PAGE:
Over at RKO, producer Val Lewton was tasked with creating horror movies from titles sent down by the front office. More than once he tried to blend his stories with classic literature. Lewton surely knew London’s book and perhaps Curtiz’s movie as well; told to make a horror film called The Ghost Ship, Lewton gave RKO a loose Sea Wolf adaptation. His Larsen character, Captain Stone, is one of the movies’ first fully modern homicidal psychopaths.
The New York Times critic Bosley Crowther had a dull taste for films — he’d extol the virtues of most bland mainstream movies and his taste favored whatever the carriage trade considered socially uplifting. He either didn’t like The Sea Wolf’s naturalistic attitude, or he just didn’t like movies with morally compromised characters. Crowther’s review spends paragraphs deprecating what he thought was an over-reliance on aberrant psychology, which he considered an unwelcome, sordid intruder in ’40s movie fare. But Van Weyden’s war of words with Wolf Larsen is really over Nietzsche, not Freud.
Curtiz and Rossen’s movie improves on some aspects of the book. Jack London’s Larsen is a brute with the strength to battle more than one sailor at a time to retake his command. The film’s Captain instead prevails by sheer force of personality. The book also changes the origin and nature of the female castaway Brewster, dropping some strained coincidences. Larsen’s mysterious brother is named Death, by the way, which seems a stickier notion than any ‘psychiatry’ Rossen or Curtiz could have imposed on the story. The film also skips what would seem a strained final act with castaways and a damaged ship on a desert island.
Wolf’s intense headaches are in the book as well. Did James Cagney seize that idea for his gangster character Cody Jarrett in the later White Heat?
There have been multiple movies made from London’s famous story, from the early silent days to a 2009 version in which Tim Roth plays Death Larsen. I’m told that the original novel The Sea Wolf (1904) sold out because it came right after Jack London’s major success The Call of the Wild. I wonder if any younger readers thought that the beloved sled dog Buck was going to return as a sea captain.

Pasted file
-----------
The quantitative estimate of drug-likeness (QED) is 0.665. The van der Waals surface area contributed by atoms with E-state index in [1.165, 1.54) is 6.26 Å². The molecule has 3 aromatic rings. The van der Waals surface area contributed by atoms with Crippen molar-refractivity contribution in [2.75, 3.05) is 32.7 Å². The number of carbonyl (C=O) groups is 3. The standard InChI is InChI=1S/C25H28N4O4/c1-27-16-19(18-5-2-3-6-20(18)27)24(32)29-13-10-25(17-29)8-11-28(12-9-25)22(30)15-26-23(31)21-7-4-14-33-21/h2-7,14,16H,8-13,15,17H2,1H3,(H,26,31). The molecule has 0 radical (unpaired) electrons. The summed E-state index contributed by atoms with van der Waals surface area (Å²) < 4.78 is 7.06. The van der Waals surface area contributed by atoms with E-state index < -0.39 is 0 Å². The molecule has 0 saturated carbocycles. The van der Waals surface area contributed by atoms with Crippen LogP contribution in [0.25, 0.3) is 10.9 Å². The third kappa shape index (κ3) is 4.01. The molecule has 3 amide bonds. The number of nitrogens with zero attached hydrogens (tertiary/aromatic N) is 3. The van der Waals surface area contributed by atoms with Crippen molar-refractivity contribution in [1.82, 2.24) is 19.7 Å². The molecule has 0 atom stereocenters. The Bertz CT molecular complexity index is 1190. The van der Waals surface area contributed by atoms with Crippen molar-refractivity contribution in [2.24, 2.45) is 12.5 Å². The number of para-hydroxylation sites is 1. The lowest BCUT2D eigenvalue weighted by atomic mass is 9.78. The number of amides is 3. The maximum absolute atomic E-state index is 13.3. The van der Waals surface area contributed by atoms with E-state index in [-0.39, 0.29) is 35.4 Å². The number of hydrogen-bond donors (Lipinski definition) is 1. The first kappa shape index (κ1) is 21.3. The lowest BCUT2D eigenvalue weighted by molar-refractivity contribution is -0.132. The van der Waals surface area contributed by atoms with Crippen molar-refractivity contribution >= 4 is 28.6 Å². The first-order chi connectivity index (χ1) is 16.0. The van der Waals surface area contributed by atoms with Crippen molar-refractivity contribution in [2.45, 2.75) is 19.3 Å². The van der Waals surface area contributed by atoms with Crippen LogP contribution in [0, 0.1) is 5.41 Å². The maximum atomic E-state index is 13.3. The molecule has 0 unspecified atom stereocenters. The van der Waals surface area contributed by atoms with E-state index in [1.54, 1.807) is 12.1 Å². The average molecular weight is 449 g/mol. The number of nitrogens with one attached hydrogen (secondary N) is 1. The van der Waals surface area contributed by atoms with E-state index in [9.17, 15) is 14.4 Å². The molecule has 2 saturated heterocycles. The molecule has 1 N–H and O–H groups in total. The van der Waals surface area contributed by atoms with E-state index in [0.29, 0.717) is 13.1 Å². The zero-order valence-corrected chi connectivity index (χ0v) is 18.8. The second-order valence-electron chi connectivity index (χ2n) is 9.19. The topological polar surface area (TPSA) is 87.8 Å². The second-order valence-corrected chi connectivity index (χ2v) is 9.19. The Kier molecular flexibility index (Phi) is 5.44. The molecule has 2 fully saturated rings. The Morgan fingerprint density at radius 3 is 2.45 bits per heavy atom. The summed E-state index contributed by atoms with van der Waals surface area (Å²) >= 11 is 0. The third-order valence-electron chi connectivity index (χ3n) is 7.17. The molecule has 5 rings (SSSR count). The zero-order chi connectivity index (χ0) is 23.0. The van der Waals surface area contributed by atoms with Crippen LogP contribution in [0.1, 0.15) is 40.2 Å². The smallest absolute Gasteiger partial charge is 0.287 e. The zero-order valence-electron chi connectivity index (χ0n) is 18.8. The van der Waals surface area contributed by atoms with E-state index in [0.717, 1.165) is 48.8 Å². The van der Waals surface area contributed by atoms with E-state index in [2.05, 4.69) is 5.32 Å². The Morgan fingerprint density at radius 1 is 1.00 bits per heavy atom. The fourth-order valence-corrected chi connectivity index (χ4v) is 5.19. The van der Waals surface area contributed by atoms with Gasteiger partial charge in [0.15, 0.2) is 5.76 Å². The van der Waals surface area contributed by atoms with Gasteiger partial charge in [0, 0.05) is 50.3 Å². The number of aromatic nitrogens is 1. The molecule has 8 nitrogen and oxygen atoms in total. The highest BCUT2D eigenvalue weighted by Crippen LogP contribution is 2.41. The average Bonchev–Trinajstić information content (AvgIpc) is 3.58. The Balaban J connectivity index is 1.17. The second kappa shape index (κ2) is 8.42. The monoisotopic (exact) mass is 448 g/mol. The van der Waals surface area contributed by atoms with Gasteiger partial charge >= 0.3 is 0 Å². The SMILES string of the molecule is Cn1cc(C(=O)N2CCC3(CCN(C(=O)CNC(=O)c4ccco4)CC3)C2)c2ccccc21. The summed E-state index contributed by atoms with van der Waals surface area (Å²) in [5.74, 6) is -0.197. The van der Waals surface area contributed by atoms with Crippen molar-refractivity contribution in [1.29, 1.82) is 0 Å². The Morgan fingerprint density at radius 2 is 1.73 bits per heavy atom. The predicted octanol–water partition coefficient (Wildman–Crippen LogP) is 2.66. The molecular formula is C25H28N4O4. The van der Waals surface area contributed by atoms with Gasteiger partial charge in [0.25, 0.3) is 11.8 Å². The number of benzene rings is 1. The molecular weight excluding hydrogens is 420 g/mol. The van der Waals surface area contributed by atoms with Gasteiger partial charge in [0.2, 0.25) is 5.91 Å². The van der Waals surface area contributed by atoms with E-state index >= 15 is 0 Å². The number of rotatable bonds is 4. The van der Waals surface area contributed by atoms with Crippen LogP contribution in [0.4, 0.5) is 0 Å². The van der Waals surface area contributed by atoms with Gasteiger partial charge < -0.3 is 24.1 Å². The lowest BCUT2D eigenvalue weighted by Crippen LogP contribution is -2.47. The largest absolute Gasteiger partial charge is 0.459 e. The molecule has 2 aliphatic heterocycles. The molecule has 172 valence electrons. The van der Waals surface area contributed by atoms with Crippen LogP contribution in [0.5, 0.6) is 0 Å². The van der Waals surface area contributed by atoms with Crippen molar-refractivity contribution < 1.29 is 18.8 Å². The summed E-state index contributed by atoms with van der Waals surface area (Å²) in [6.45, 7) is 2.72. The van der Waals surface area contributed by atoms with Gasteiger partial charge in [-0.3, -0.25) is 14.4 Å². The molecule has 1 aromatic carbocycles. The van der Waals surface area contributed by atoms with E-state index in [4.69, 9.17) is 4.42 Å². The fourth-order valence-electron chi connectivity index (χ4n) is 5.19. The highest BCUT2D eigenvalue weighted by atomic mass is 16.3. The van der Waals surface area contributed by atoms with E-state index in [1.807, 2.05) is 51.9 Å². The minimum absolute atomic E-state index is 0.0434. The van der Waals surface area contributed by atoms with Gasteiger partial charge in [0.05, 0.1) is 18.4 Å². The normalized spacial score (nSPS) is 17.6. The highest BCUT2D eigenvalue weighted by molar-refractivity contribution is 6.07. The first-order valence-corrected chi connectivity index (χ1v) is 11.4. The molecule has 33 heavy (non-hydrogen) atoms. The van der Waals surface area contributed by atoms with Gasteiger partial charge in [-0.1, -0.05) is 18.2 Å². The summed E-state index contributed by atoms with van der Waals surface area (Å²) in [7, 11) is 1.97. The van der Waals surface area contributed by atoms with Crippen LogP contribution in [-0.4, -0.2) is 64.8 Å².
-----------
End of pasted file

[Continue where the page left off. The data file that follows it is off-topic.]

BTW, don’t let any criticism of the book turn one away from Jack London. The well-read Rocco Gioffre once steered me to a compendium of London’s hobo-themed short stories. I couldn’t put the book down, it was so good.
The Warner Archive Collection Blu-ray of The Sea Wolf is a ray of hope in a climate where too many good movies needing restoration are allowed to rot in vaults. I didn’t quite catch the story behind this particular miracle, but it’s another case where a perfectly good full-length element popped up safe and sound, ready to be protected for film and re-mastered for video. Luckily, Sea Wolf has the kind of pedigree of filmmakers and actors that warrants quick attention. Apparently no legal impediments surfaced, either.
The rich and textured image has that dusty, dimensional look of Warners pictures from the 1940s. The sound is also crisp — there’s a gunshot sound effect that immediately tells us we’re watching a WB-created item. The music score by Erich Wolfgang Korngold is terrific, inducing moods and ratcheting up the suspense. Korngold takes the fog as a cue to slip in more tones of mystery. He doesn’t go overboard with motifs — no music cues help ‘explain’ Larsen’s madness.
If you’ve seen the movie, this will be a revelation both for how it looks and the fact that it’s now a well-rounded story (with the excellent extended dialogue debates that so irked Bosley Crowther). If you haven’t seen it, it will be a major discovery, a definite link with a more progressive narrative drive, such as that seen a little later in Huston’s The Treasure of the Sierra Madre. It belongs in the top rank of Edward G. Robinson’s work, as well.
I guess that the WAC is relying on web buzz to spread the word about this rediscovery, and I’m happy to comply. The extras are the original trailer, and a 1950 radio dramatization.
Reviewed by Glenn Erickson
The Sea Wolf
Video: Excellent — and full-length again
Supplements: Screen Director’s Playhouse radio dramatization, 1950; theatrical trailer
Deaf and Hearing Impaired Friendly? YES; Subtitles: English (feature only)
Packaging: Keep case
Reviewed: October 12, 2017
Final product for this review was provided free by The Warner Archive Collection.
Text © Copyright 2017 Glenn Erickson